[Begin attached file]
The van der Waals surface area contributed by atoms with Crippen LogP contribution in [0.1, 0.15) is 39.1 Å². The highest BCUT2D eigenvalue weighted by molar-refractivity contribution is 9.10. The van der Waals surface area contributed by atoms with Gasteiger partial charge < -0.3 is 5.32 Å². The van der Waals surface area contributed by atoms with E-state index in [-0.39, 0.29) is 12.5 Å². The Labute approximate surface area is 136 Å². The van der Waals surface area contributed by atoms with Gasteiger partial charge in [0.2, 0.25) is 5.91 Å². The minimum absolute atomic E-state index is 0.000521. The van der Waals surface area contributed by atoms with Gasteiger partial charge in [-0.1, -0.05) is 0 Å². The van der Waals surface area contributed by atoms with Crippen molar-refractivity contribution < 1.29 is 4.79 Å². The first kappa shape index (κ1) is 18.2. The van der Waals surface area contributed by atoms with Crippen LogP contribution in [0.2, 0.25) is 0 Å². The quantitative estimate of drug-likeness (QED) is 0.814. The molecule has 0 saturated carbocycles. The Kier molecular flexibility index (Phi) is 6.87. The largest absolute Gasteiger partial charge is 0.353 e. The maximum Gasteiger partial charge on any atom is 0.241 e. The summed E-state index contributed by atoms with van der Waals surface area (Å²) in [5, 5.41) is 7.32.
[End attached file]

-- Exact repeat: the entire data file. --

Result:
The van der Waals surface area contributed by atoms with Crippen LogP contribution in [0.1, 0.15) is 39.1 Å². The highest BCUT2D eigenvalue weighted by molar-refractivity contribution is 9.10. The van der Waals surface area contributed by atoms with Gasteiger partial charge < -0.3 is 5.32 Å². The van der Waals surface area contributed by atoms with E-state index in [-0.39, 0.29) is 12.5 Å². The Labute approximate surface area is 136 Å². The van der Waals surface area contributed by atoms with Gasteiger partial charge in [0.2, 0.25) is 5.91 Å². The minimum absolute atomic E-state index is 0.000521. The van der Waals surface area contributed by atoms with Gasteiger partial charge in [-0.1, -0.05) is 0 Å². The van der Waals surface area contributed by atoms with Crippen molar-refractivity contribution < 1.29 is 4.79 Å². The first kappa shape index (κ1) is 18.2. The van der Waals surface area contributed by atoms with Crippen LogP contribution in [0.2, 0.25) is 0 Å². The quantitative estimate of drug-likeness (QED) is 0.814. The molecule has 0 saturated carbocycles. The Kier molecular flexibility index (Phi) is 6.87. The largest absolute Gasteiger partial charge is 0.353 e. The maximum Gasteiger partial charge on any atom is 0.241 e. The summed E-state index contributed by atoms with van der Waals surface area (Å²) in [5, 5.41) is 7.32.